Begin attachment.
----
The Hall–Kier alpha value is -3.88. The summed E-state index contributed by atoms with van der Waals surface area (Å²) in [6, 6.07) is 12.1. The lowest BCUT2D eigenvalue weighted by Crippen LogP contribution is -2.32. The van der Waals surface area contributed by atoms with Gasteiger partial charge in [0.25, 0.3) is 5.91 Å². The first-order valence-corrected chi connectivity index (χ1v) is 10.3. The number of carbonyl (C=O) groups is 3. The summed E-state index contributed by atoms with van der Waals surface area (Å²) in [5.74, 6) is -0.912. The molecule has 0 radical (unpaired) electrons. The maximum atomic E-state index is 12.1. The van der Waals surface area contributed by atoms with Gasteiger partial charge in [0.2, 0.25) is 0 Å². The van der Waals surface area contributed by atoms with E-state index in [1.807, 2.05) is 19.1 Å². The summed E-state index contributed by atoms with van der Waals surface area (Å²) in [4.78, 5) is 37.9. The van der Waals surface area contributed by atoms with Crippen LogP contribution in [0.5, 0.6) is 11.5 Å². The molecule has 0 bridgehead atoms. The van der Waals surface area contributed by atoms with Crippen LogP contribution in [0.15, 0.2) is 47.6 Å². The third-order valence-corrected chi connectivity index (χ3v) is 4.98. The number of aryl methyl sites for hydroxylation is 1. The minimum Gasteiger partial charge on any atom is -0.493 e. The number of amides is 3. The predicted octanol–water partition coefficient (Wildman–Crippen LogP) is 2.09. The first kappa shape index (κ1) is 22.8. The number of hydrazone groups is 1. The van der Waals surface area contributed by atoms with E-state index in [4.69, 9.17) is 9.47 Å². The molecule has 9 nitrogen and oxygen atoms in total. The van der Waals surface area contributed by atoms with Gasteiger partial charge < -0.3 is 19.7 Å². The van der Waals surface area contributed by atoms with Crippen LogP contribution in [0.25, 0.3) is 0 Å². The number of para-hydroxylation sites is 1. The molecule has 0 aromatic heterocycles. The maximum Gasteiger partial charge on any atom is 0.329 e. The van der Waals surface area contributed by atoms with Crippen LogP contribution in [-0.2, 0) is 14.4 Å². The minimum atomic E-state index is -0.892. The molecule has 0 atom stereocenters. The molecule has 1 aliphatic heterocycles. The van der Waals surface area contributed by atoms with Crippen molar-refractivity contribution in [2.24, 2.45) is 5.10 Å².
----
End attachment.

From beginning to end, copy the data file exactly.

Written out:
The Hall–Kier alpha value is -3.88. The summed E-state index contributed by atoms with van der Waals surface area (Å²) in [6, 6.07) is 12.1. The lowest BCUT2D eigenvalue weighted by Crippen LogP contribution is -2.32. The van der Waals surface area contributed by atoms with Gasteiger partial charge in [0.25, 0.3) is 5.91 Å². The first-order valence-corrected chi connectivity index (χ1v) is 10.3. The number of carbonyl (C=O) groups is 3. The summed E-state index contributed by atoms with van der Waals surface area (Å²) in [5.74, 6) is -0.912. The molecule has 0 radical (unpaired) electrons. The maximum atomic E-state index is 12.1. The van der Waals surface area contributed by atoms with Gasteiger partial charge in [0.2, 0.25) is 0 Å². The van der Waals surface area contributed by atoms with E-state index in [1.807, 2.05) is 19.1 Å². The summed E-state index contributed by atoms with van der Waals surface area (Å²) in [4.78, 5) is 37.9. The van der Waals surface area contributed by atoms with Crippen LogP contribution in [0.5, 0.6) is 11.5 Å². The molecule has 0 bridgehead atoms. The van der Waals surface area contributed by atoms with Crippen LogP contribution in [0.15, 0.2) is 47.6 Å². The third-order valence-corrected chi connectivity index (χ3v) is 4.98. The number of aryl methyl sites for hydroxylation is 1. The minimum Gasteiger partial charge on any atom is -0.493 e. The number of amides is 3. The predicted octanol–water partition coefficient (Wildman–Crippen LogP) is 2.09. The first kappa shape index (κ1) is 22.8. The number of hydrazone groups is 1. The van der Waals surface area contributed by atoms with E-state index in [4.69, 9.17) is 9.47 Å². The molecule has 9 nitrogen and oxygen atoms in total. The van der Waals surface area contributed by atoms with Gasteiger partial charge < -0.3 is 19.7 Å². The van der Waals surface area contributed by atoms with Crippen LogP contribution in [0.25, 0.3) is 0 Å². The number of para-hydroxylation sites is 1. The molecule has 0 aromatic heterocycles. The maximum Gasteiger partial charge on any atom is 0.329 e. The van der Waals surface area contributed by atoms with Crippen LogP contribution in [-0.2, 0) is 14.4 Å². The minimum atomic E-state index is -0.892. The molecule has 0 atom stereocenters. The molecule has 1 aliphatic heterocycles. The van der Waals surface area contributed by atoms with Crippen molar-refractivity contribution in [2.24, 2.45) is 5.10 Å².